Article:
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Kevin Cullen

A potential silver lining in Harvard and MIT taking Jeffrey Epstein’s silver

The entrance to MIT at 77 Mass. Ave.
The entrance to MIT at 77 Mass. Ave. Keith Bedford/Globe Staff/FIle/Globe Staff

As details about Jeffrey Epstein’s depravity seeped out, Lesli Suggs felt a wave of revulsion, the same sick feeling she experiences whenever she learns about what has been done to a child who has been sexually exploited, trafficked, and abused.

Epstein was the worst of the worst, someone who used his wealth to traffic, imprison, and abuse girls while simultaneously and cynically courting favor with the great and the allegedly good by writing them checks.

Suggs is president and CEO of The Home for Little Wanderers, the oldest child welfare organization in the United States, so she and her team deal with the real, human impact of pernicious abuse on a daily basis.

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When she learned Harvard University had accepted $9 million in donations from Epstein, and that MIT had accepted nearly a million, Suggs saw an opportunity, a chance to turn the scandal of Epstein’s relationship with two of the world’s leading universities into a way to help kids.

Last September, Suggs wrote separate letters to Harvard president Lawrence Bacow and his MIT counterpart, Rafael Reif, asking them to take part in a collaboration.

There was no immediate response from either, and on Oct. 9, the Globe published an op-ed by Suggs, with a headline that pulled no punches: “MIT, Harvard owe a debt to victims of child sex trafficking.”

Citing Epstein’s crimes and institutional willingness to take his cash, Suggs wrote, “Open your hearts — and your wallets — to the victims of his atrocities and the countless others like him. Let’s use that money to bring the best minds to the table to develop innovative and creative ways to care for the victims of child sexual abuse and raise awareness to stop the problem.”

A week after her piece appeared, Suggs received a letter from Bacow.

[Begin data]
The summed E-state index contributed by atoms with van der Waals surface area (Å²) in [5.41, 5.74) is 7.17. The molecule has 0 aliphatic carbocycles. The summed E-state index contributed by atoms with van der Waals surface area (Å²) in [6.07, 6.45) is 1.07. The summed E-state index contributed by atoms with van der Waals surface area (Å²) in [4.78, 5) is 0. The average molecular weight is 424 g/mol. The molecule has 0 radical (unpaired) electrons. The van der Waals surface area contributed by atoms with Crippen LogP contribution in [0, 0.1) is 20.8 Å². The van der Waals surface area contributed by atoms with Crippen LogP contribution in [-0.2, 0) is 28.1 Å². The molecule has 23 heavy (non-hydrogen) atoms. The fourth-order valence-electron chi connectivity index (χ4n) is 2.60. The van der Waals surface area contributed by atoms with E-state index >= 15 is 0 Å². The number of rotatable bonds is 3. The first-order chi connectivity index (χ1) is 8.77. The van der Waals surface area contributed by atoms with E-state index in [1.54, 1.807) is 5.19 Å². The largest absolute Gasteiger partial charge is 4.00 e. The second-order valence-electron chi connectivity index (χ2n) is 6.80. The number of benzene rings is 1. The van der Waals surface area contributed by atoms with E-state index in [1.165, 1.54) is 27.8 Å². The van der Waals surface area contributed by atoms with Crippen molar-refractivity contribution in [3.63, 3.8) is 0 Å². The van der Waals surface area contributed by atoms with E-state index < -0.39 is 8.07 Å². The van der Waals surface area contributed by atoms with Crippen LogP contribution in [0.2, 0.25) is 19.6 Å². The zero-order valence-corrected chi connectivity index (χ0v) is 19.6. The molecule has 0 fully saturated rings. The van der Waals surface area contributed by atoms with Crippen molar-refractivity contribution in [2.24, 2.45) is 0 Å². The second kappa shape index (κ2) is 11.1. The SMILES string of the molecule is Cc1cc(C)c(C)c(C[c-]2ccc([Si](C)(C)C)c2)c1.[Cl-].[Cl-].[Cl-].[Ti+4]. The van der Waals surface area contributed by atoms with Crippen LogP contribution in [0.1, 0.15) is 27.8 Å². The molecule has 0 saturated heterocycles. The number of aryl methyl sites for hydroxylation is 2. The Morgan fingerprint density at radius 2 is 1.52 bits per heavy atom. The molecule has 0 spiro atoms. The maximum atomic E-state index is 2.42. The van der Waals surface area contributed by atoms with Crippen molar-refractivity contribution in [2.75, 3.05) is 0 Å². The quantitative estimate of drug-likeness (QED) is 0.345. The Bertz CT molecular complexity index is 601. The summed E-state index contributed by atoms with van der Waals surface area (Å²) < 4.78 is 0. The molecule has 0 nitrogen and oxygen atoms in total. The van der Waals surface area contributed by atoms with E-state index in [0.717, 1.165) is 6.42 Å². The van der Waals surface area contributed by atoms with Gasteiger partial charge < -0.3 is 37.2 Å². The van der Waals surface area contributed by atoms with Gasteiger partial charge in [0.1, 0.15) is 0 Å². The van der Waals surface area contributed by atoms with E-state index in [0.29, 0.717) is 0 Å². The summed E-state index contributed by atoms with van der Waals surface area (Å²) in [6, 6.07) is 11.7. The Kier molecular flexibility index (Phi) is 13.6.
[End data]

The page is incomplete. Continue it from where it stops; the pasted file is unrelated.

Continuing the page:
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“It was on his own stationery, very nice,” she said. “It was simply an acknowledgment, that they had received my letter, that the president had shared it with his team, and that Harvard would be back in touch.”

But, three months later, Suggs hasn’t heard back.

At least Larry Bacow had the courtesy to write back. Suggs heard nothing from Reif or MIT, which took $750,000 in donations from Epstein after he was convicted as a sex offender in 2008 and, even more outrageously, hosted the serial predator on campus nine times between 2013 and 2017. Harvard took Epstein’s money, but only before his conviction.

“Massachusetts should be a leader in stopping child sex trafficking,” Suggs wrote to Reif. “I have some ideas and would welcome a conversation if you are interested.”

Kimberly Allen, a MIT spokeswoman, accepted that Suggs’ letter “was not directly acknowledged as it should have been.” She said The Home for Little Wanderers is on a list of possible recipients of MIT’s Epstein funds. She also said that, after the Globe’s inquiry, Reif wrote to Suggs to apologize for not responding and to ask if her offer to collaborate on ways to combat child sex abuse still stands.

It does.

Jonathan Swain, a Harvard spokesman, said Harvard’s own review of Epstein’s gifts is ongoing, and that Bacow did share Suggs’ ideas with his colleagues.

For Suggs, this is not just about money. It’s about harnessing two academic and cultural powerhouses to raise awareness about a problem, the extent of which is wider and more pervasive than most realize.

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“I really believe Boston has the ability to figure this out,” Suggs said. “We have the resources here. We have some of the brightest thinkers. To have Harvard and MIT be part of that, leveraging those dollars, here’s an opportunity.”

Harvard and MIT provide some of the finest students anywhere with some of the greatest opportunities in the world. They now have an opportunity to use the money they got from one of the worst, most prolific and horrific abusers of children to help kids who deserve the right to be free of fear.

Given that these institutions’ business is brains, this is a no-brainer.

Kevin Cullen is a Globe columnist. He can be reached at cullen@globe.com.